Gov. Mills bans dine-in at restaurants and bars
Governor Mills escalated her coronavirus response Wednesday, shutting down all dine-in options for restaurants and bars for the next two weeks.
Takeout, delivery, and drive-through are still permitted.
This comes as the number of positive or presumptive positive coronavirus cases in the state jumps up to 42.
Mills also urged non-essential public-facing businesses like malls, gyms, movie theatres, and casinos to close for the next two weeks.
Mills said at the daily briefing Wednesday that while the mandates are aggressive, safety comes first.
"To walk down the streets of Bangor or Portland, any of our towns and cities when they look almost like a ghost town it's pretty disheartening but we know that Maine people want to be safe," said Mills. "We want our children and our elders most likely affected by this outbreak to be safe and to lead productive lives."
Just a couple of hours after the coronavirus daily briefing, Northern Light Health officials said a patient tested last week at the walk in care clinic on Union Street in Bangor has the coronavirus.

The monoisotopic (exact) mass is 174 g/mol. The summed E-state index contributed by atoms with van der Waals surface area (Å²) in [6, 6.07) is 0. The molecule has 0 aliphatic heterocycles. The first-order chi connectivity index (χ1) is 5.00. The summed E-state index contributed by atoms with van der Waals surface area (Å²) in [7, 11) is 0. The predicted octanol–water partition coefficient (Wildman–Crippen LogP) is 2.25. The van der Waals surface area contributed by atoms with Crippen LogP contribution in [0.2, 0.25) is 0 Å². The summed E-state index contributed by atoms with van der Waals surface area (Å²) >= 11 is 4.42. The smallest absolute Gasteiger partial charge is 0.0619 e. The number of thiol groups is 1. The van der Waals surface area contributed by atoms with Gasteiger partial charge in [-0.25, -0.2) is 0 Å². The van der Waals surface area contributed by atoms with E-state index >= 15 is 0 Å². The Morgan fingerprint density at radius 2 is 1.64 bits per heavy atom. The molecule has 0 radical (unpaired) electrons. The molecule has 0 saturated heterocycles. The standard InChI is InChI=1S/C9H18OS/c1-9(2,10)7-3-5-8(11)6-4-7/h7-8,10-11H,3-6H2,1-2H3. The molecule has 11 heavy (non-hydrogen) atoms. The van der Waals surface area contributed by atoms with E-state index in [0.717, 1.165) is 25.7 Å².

We also learned Wednesday an individual at the Kennebec County District Attorney's Office in Augusta tested positive for Covid-19.
Here's a breakdown on the numbers as of noon Wednesday:
- 42 total positive cases (30 positive, 12 presumed positive)
- 1 person recovered
- 1,670 negative tests
Cases by county:
Cumberland - 23
Androscoggin - 3
Lincoln - 3
York - 2
Kennebec - 1
Oxford - 1
Penobscot - 1
Mills also said she was prohibiting gatherings or more than 10 people when it's not work-related.
I asked CDC Director Dr. Nirav Shah about the rate of spread from Southern Maine up to Penobscot.
"This has been anticipated," said Shah. "What we've seen in other parts of the world as well as other states is that when viruses like coronavirus, which has the potential to move quickly in a population -- when it has been introduced, the time between the first introduction and the finding of cases in other parts of the area is pretty short."
Dr. Shah also told me that not only are they looking at where the first cases are, but where community transmission is taking place. Right now, that's only documented in Southern Maine.
The Maine CDC doesn't share specifics about each of the cases, so no one can confirm if the one at Northern Light Health or the kennebec county D-A's office are the same ones revealed at Wednesday's daily briefing.